Indian-US ties soured by suspicion Chicago terror operative was US double agent
DEBKAfile Special Report
December 18, 2009, 10:02 PM (GMT+02:00)
David Headley of Chicago accused of terror
Courts documents in the criminal case against the David Headley, who was arrested in Chicago in October for suspected involvement in the Mumbai terrorist siege, suggest the Chicagoan US citizen may have been a double agent for the al Qaeda-linked Pakistani Lashkar e-Taibe and US intelligence. This suspicion, also the subject of leaked media reports from US, Indian and Pakistani intelligence sources, is severely straining relations between New Delhi and Washington.
DEBKAfile's counter-terror sources report that New Delhi suspects the CIA knew in advance about the Mumbai attack, in which 177 people died and 500 were injured, and were aware of Headley's links with its LeT perpetrators, al Qaeda's operational arm in Pakistan, but omitted to forewarn Indian authorities for fear of touching off a military showdown between India and Pakistan.
Israel was not tipped off either although the Chabad Center of Mumbai, where six people were killed, was a special target
Rancor against Washington was registered in New Delhi where an official at the Indian Ministry of the Interior confirmed Wednesday, Dec. 16, said that his government "is looking into whether Headley worked as a double agent." A former counter-terrorism officer in the Indian foreign intelligence service said: "The feeling in India is that the US has not been transparent."
The atmosphere between the two countries is not helped by the FBI's refusal to let Indian anti-terror officers question Headley, who is believed to have led a Chicago-based cell which set up Islamist terrorist operations world-wide.
DEBKAfile's sources add: The court records show that the Chicago-based Headley was pressed into service by the US Drug Enforcement Agency in 1977 after he was caught smuggling heroin from Pakistan to America. They also show that he became an FBI informant after al Qaeda's 9/11 attacks in New York and Washington. After that outrage, the FBI and CIA were directed to coordinate their counter-terror work. The Indians assume that the CIA must have been aware of the Chicagoan's existence, and certainly picked up on his frequent trips to India with side trips to Pakistan to meet his Lashkar e-Taibe associates.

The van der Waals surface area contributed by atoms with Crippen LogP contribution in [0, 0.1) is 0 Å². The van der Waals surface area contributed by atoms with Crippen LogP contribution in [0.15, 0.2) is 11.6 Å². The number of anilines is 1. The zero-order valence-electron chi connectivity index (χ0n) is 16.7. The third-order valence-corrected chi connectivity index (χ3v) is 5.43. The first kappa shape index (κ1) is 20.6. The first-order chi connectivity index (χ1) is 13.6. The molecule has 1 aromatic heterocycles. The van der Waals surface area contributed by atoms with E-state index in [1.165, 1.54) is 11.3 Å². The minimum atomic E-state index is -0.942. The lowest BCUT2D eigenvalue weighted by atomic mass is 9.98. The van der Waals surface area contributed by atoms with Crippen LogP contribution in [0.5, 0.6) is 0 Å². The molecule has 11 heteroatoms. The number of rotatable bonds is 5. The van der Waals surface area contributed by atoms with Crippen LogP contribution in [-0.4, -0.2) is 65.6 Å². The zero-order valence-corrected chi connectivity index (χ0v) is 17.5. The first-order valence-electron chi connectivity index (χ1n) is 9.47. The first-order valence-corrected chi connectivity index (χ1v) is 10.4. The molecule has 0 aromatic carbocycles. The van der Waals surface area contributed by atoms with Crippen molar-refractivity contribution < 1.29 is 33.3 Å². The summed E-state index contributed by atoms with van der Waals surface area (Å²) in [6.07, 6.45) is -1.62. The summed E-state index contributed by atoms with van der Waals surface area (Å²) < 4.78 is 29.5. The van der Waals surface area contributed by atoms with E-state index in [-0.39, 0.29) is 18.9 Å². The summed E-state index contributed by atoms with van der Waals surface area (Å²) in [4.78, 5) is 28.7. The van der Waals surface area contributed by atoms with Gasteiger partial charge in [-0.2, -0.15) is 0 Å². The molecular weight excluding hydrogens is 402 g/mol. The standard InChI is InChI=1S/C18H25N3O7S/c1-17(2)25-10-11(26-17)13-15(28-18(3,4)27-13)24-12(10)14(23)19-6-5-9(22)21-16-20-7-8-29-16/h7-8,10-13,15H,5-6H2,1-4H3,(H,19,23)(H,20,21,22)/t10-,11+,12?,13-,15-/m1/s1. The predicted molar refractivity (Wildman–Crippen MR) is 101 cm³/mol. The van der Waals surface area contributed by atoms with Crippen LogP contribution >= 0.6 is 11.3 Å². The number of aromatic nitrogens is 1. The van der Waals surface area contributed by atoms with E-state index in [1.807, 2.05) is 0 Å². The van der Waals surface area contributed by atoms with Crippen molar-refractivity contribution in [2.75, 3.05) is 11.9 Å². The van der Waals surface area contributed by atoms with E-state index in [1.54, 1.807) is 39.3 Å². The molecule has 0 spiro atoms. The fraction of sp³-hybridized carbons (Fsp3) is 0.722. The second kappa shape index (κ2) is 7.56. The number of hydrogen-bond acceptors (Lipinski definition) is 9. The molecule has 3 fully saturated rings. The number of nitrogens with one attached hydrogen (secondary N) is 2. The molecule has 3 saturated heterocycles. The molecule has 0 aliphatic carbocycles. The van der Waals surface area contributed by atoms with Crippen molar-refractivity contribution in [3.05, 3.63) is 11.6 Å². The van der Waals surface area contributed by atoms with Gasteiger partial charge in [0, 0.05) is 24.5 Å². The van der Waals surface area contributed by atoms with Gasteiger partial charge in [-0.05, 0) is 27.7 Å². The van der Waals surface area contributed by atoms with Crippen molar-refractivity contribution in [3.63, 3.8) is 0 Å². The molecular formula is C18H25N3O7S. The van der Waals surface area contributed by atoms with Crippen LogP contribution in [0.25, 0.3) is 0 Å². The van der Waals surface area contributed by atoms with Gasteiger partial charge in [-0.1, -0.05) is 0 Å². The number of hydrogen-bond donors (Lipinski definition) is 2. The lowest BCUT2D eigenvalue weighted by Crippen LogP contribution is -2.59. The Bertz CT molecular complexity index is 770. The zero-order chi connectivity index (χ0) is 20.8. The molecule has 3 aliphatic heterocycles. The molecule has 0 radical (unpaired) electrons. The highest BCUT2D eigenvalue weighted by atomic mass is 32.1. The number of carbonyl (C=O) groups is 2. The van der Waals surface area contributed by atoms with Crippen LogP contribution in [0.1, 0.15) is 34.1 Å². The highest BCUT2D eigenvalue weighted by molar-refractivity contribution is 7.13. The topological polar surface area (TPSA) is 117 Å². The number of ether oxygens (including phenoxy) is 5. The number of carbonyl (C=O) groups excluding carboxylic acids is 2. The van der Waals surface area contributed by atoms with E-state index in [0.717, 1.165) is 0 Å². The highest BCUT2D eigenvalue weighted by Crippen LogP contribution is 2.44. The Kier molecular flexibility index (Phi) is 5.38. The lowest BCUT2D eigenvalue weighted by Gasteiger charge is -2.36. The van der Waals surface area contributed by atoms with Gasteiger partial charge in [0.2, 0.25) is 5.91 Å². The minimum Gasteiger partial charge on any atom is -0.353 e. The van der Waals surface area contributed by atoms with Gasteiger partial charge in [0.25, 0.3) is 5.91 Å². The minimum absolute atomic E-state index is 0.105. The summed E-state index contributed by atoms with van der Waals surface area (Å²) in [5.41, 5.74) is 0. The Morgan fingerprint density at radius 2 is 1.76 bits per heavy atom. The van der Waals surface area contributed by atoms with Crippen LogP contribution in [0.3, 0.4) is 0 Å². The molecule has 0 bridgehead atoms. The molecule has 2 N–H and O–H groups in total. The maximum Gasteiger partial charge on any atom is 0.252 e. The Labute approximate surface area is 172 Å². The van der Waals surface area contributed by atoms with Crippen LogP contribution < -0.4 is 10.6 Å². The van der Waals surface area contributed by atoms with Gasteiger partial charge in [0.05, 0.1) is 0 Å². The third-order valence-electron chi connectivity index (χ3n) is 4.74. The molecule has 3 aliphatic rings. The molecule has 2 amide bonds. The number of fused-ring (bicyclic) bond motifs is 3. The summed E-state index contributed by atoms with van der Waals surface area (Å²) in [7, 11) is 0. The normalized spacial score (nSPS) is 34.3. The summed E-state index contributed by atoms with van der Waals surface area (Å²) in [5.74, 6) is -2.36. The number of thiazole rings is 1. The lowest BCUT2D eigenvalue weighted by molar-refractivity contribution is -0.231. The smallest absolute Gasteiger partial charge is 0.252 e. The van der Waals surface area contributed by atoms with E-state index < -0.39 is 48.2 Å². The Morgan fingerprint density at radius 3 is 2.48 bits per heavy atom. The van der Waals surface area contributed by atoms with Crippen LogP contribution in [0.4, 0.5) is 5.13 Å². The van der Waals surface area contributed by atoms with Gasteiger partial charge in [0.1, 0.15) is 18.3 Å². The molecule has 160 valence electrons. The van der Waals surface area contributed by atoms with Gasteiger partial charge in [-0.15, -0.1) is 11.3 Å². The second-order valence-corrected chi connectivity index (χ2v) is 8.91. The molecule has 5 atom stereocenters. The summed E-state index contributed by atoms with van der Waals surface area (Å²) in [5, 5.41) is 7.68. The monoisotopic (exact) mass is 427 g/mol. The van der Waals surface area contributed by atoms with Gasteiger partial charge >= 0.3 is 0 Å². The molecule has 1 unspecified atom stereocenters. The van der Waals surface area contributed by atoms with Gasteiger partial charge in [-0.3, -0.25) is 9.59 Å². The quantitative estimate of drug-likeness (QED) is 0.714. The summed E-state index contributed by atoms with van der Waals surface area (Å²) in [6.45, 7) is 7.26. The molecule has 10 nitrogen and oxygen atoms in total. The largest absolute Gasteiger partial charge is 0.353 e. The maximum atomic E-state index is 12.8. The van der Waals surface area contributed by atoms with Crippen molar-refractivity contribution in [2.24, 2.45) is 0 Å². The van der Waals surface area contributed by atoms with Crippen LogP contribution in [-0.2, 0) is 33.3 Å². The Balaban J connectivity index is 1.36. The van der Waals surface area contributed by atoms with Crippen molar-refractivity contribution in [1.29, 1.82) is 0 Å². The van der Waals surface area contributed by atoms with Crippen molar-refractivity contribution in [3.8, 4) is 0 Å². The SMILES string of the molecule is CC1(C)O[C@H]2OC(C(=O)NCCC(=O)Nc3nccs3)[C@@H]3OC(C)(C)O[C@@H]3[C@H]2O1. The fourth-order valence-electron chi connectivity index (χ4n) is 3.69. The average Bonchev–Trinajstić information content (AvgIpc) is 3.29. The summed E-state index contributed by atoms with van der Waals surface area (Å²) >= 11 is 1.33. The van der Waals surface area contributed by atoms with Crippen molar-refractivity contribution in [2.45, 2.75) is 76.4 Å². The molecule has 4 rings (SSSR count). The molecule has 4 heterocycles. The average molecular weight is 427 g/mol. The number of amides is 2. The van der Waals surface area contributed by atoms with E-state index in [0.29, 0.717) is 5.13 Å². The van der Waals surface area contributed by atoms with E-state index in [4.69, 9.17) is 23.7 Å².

Whether he worked directly for the CIA will probably never be proven.
Indian security authorities are also asking who paid for Headley's frequent trips to Europe and India on missions to locate targets for terrorist attack, gather intelligence and chart Lashkar e-Taibe routes to target. He would then carry the information and guidelines to the Pakistani LeT operations headquarters.
The Chicagoan was clearly a staff member of the group and participated in its planning conferences. Some Western intelligence sources believe he may have been pulling the strings from Pakistan during the three-day terrorist siege of Mumbai in November 2008.
Indian counter-terror sources believe that data which Headley may have leaked from his Pakistan conferences to his American controllers may have prompted a US warning to New Delhi in July 2008 that a large-scale terrorist operation was in store for Mumbai. When two months went by and nothing happened, the Indians relaxed and lowered their security alert level.
Headley stands accused of making five reconnaissance trips to India to set up the Mumbai attack in September 2006, February and September 2007, and April and July 2008.
On one or more of those trips he traveled disguised as a religious Jew, scouting the Chabad Center and other Jewish locations. Israel was never informed that Lashkar e-Taibe had set its sights on Jewish and Israel centers in India.
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